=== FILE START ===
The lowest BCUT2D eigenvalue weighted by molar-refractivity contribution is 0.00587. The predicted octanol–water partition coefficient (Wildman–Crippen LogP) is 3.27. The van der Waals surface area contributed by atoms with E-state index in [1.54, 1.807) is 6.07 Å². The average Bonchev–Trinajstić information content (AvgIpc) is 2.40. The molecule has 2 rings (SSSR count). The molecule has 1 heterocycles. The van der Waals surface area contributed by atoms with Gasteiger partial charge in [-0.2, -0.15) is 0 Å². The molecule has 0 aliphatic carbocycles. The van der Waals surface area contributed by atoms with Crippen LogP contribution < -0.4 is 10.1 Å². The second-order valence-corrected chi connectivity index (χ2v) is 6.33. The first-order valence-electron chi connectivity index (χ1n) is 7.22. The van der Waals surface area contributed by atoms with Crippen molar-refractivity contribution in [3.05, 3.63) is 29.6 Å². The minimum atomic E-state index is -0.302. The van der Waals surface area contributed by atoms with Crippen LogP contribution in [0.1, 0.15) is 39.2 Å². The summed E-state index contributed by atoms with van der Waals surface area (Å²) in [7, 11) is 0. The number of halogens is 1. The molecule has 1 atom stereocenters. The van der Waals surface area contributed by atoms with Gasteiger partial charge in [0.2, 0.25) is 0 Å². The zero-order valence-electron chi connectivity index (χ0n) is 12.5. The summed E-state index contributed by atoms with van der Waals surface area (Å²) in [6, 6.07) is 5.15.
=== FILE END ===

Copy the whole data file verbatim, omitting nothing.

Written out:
The lowest BCUT2D eigenvalue weighted by molar-refractivity contribution is 0.00587. The predicted octanol–water partition coefficient (Wildman–Crippen LogP) is 3.27. The van der Waals surface area contributed by atoms with E-state index in [1.54, 1.807) is 6.07 Å². The average Bonchev–Trinajstić information content (AvgIpc) is 2.40. The molecule has 2 rings (SSSR count). The molecule has 1 heterocycles. The van der Waals surface area contributed by atoms with Gasteiger partial charge in [-0.2, -0.15) is 0 Å². The molecule has 0 aliphatic carbocycles. The van der Waals surface area contributed by atoms with Crippen LogP contribution < -0.4 is 10.1 Å². The second-order valence-corrected chi connectivity index (χ2v) is 6.33. The first-order valence-electron chi connectivity index (χ1n) is 7.22. The van der Waals surface area contributed by atoms with Crippen molar-refractivity contribution in [3.05, 3.63) is 29.6 Å². The minimum atomic E-state index is -0.302. The van der Waals surface area contributed by atoms with Crippen LogP contribution in [0.1, 0.15) is 39.2 Å². The summed E-state index contributed by atoms with van der Waals surface area (Å²) in [7, 11) is 0. The number of halogens is 1. The molecule has 1 atom stereocenters. The van der Waals surface area contributed by atoms with Gasteiger partial charge in [0.2, 0.25) is 0 Å². The zero-order valence-electron chi connectivity index (χ0n) is 12.5. The summed E-state index contributed by atoms with van der Waals surface area (Å²) in [6, 6.07) is 5.15.